Office Boy in the offices of the North Eastern Brewery
One day my father comes up to me and says.
“Mr Murray wants to see you up at the house at Six O’clock. There’s a vacancy in the office.”
I was not fourteen so I couldn’t leave school.
I went up to the house where J.G. had me writing and one thing and another. He asked what class I was in. “Standard Seven” I said, which was about as far as you could get.
“You’ll learn a lot more in the office.” He said. And he was right.
I started work at the North Eastern Breweries in August 1910.
I was fourteen years of age. I was on Five Shillings per week and got an annual increment of Half a Crown which was (2/6d) – 2 shillings and 6 pence (Around £11 in 2012 money)
(In today’s money, 2012, Jack was getting around £25 a week for doing five days plus Saturday mornings. A 44 hour week? He was only 14 though and learning the ropes).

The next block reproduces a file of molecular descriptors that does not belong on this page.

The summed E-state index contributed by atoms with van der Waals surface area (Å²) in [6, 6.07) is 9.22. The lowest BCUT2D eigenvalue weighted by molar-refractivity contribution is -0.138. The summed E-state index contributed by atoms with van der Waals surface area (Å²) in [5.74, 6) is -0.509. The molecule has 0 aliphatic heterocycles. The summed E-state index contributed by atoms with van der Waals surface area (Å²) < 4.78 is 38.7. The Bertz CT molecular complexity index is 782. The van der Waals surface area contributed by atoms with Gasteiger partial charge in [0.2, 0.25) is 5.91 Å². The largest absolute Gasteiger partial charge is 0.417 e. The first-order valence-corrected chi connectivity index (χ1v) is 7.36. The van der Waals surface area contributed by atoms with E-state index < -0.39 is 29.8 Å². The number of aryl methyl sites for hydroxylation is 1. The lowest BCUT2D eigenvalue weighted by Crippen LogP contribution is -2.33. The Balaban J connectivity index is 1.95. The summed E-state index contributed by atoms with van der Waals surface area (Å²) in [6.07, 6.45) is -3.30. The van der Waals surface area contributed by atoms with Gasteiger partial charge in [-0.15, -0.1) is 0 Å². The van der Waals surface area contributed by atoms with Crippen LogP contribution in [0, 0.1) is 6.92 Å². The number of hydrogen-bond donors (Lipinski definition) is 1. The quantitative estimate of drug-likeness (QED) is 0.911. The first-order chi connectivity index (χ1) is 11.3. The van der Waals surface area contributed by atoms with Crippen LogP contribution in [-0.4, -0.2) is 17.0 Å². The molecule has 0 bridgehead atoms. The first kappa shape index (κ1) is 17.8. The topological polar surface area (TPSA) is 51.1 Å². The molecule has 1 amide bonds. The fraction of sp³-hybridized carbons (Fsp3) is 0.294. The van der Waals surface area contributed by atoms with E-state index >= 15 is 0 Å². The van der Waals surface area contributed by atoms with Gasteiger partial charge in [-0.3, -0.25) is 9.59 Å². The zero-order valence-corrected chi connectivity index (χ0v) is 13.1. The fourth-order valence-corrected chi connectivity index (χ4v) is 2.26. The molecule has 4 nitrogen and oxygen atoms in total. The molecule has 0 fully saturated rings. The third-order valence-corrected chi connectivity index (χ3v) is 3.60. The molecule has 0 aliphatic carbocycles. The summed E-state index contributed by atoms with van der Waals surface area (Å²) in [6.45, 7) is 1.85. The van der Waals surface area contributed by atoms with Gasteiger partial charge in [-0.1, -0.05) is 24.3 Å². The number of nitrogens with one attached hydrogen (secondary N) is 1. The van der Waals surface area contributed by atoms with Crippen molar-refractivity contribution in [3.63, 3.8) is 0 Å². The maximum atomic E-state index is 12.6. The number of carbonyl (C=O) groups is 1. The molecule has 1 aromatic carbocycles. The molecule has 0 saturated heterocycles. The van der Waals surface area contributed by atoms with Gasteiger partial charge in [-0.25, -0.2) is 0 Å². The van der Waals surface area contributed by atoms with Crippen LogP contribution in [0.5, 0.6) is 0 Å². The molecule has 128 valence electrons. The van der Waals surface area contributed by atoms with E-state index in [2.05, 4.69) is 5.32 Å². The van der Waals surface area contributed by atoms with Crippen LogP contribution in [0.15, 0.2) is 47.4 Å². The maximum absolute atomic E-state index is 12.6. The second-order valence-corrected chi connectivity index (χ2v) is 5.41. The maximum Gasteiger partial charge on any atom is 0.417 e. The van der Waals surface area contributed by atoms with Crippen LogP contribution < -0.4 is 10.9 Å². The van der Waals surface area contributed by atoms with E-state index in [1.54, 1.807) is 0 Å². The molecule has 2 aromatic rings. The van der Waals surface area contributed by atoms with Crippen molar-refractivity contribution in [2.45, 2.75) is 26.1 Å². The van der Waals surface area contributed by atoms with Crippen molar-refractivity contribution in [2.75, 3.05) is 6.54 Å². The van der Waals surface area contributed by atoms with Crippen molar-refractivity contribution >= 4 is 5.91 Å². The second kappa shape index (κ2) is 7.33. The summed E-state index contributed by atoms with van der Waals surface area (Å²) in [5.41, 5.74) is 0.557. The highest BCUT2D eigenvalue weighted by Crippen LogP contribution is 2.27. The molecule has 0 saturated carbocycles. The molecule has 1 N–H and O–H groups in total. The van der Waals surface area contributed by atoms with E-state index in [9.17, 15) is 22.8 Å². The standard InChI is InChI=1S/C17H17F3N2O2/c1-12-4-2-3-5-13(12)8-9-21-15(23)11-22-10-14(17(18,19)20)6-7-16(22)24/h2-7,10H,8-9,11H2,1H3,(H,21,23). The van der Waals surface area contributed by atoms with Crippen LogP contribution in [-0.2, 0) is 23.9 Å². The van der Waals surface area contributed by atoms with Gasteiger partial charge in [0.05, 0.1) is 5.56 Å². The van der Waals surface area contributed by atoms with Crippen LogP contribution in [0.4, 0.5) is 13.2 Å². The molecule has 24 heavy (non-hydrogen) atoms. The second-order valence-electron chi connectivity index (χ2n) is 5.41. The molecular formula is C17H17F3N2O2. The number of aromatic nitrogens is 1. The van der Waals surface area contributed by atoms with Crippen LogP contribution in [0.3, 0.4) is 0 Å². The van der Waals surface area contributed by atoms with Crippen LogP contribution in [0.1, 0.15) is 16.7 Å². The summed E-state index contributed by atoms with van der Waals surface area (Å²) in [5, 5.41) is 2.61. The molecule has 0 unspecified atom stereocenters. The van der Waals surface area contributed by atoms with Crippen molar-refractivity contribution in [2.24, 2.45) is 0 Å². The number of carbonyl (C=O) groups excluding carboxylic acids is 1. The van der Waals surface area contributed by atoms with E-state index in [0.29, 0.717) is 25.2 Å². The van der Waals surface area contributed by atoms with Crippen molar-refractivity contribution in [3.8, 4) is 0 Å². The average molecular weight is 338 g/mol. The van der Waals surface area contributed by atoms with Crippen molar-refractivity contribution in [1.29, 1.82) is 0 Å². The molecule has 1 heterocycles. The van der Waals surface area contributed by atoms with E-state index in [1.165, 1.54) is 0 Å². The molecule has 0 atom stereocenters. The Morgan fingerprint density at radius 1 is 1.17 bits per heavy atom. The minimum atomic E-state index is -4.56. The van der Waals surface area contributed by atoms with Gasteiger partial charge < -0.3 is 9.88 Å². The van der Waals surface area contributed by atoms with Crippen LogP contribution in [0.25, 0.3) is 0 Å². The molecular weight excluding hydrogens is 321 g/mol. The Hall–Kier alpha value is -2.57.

I walked the two miles up the hill to work.
Bill Baron, who was the cashier lived down in Shotley Bridge took me in. He’d started work as a clerk at a railway station. His mother Margaret lived in Bywell. He had two sisters. He was a bit older than me; he was 28 when I started. He walked up from Shotley Bridge which was further away still and fetched me up to the offices which were right up at the top.
Tom Young was in my class; his Family lived on Harvey St.
He joined the Consett Iron Company works as a clear. And one called Ripley, who made a fortune; his father was a coalminer and his mother was from Stanhope.
He became a foreman at the works.